not a beautiful or unique snowflake (nothings) wrote,
not a beautiful or unique snowflake

Abu Ghraib follow-up


I don't think I ever heard this, although maybe I did and somehow managed to forget it.

The case files of 26 abused detainees, interviewed by military criminal prosecutors in the Abu Ghraib scandal, were obtained by NEWSWEEK this month. Charge sheets and interrogation reports show 13 of the victims were there for criminal offenses ranging from theft to rape. At least eight of the other 13 who were initially picked up as terrorists were later ordered released without any charges.
(Newsweek, 2006)

why the hell are we still there? because leaving would make it worse? i hope warmongers will factor this criticism in next time we want to invade somewhere.

ha ha yeah right


"Okay, I don’t like that anymore. At first it was funny but these people are going too far. [...] Again I thought, okay that’s funny then it hit me, that’s a form of molestation. You can’t do that. I took more pictures now to “record” what is going on. [...] The only reason I want to be there is to get the pictures and prove that the US is not what they think. But I don’t know if I can take it mentally. What if that was me in their shoes. These people will be our future terrorist. Kelly, its awful and you know how fucked I am in the head. Both sides of me think its wrong. I thought I could handle anything. I was wrong."

Letter home from Sabrina Harman, who was later sentenced to six months in prison and a bad-conduct discharge after being convicted on six of seven counts over the Abu Ghraib.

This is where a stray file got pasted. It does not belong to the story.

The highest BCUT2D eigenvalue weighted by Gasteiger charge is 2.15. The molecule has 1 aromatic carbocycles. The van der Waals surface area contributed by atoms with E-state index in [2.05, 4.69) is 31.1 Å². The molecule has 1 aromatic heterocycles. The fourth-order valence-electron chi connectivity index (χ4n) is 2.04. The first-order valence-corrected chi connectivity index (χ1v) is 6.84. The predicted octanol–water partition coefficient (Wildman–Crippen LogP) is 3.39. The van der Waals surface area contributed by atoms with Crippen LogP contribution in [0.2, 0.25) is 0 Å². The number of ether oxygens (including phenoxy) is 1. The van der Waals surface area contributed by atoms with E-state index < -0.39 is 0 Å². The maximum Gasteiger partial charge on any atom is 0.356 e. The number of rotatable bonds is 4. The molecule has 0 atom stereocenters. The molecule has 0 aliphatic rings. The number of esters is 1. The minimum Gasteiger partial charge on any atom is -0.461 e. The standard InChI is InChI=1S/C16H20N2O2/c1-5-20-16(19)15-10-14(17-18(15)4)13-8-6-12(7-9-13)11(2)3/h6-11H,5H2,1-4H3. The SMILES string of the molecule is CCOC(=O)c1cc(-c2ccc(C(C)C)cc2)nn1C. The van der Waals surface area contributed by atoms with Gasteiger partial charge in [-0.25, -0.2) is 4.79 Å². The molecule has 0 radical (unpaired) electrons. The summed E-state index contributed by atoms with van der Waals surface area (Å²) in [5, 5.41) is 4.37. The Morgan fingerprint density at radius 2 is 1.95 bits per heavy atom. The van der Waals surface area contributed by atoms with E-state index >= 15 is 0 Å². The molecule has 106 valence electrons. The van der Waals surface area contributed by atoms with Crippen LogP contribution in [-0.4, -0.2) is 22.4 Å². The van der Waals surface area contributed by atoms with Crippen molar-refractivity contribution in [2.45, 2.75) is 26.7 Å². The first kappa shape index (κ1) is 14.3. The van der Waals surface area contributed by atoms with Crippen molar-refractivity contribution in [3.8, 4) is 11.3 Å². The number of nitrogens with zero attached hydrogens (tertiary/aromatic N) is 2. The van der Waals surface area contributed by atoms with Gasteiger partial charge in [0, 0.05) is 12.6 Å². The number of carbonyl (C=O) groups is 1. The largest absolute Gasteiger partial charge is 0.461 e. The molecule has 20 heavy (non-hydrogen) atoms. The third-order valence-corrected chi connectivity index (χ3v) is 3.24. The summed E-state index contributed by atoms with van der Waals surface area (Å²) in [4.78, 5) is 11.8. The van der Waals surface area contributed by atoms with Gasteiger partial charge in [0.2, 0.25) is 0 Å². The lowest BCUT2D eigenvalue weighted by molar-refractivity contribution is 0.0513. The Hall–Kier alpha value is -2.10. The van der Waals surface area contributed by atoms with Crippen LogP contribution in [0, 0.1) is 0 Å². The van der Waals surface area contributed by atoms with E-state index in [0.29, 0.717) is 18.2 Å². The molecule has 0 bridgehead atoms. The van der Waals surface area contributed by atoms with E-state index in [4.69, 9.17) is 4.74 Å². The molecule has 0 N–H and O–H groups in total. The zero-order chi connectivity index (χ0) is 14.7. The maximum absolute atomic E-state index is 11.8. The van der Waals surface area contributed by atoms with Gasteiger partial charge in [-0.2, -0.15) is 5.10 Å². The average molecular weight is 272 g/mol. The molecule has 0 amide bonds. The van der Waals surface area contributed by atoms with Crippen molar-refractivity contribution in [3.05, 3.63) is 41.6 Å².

From New Yorker, 2008, which paints a very suggestive picture that the only charges that were ever brought and stuck were the ones visible in the photographs, despite lots of plausible claims that the activities were requested and condoned from "on high" (part of the reason they took so many photos). The Iraqi who died during interrogation? "Jamadi’s C.I.A. interrogator has never been charged with a crime."

Looking rather strongly like the charges were brought as a reaction to the photographs, not in reaction to the underlying crimes. I had another quote or something about this but I can't find it now.


Instead of asking: Who is that man? Who killed him? The question becomes, Why is this woman smiling? It becomes the important thing — if not the only thing. The viewer assumes that Harman is in some way responsible — or if not responsible, in some way connected to the murder — and is gloating over the body. How dare she? Isn’t she in the same photograph as the body? Looming over the corpse? And even if she is not guilty, she stands in (in the viewer’s imagination) for those who are.

And so we are left with a simple conundrum. Photographs reveal and they conceal. We know about al-Jamadi’s death because of Sabrina Harman. Without her photographs, his death would likely have been covered up by the C.I.A. and by the military. Yes, at first I believed that Harman was complicit. I believed that she was implicated in al-Jamadi’s death. I was wrong. I, too, was fooled by the smile.

Errol Morris (co-author of the above) weighs in on Harman and Jamadi in 2008.
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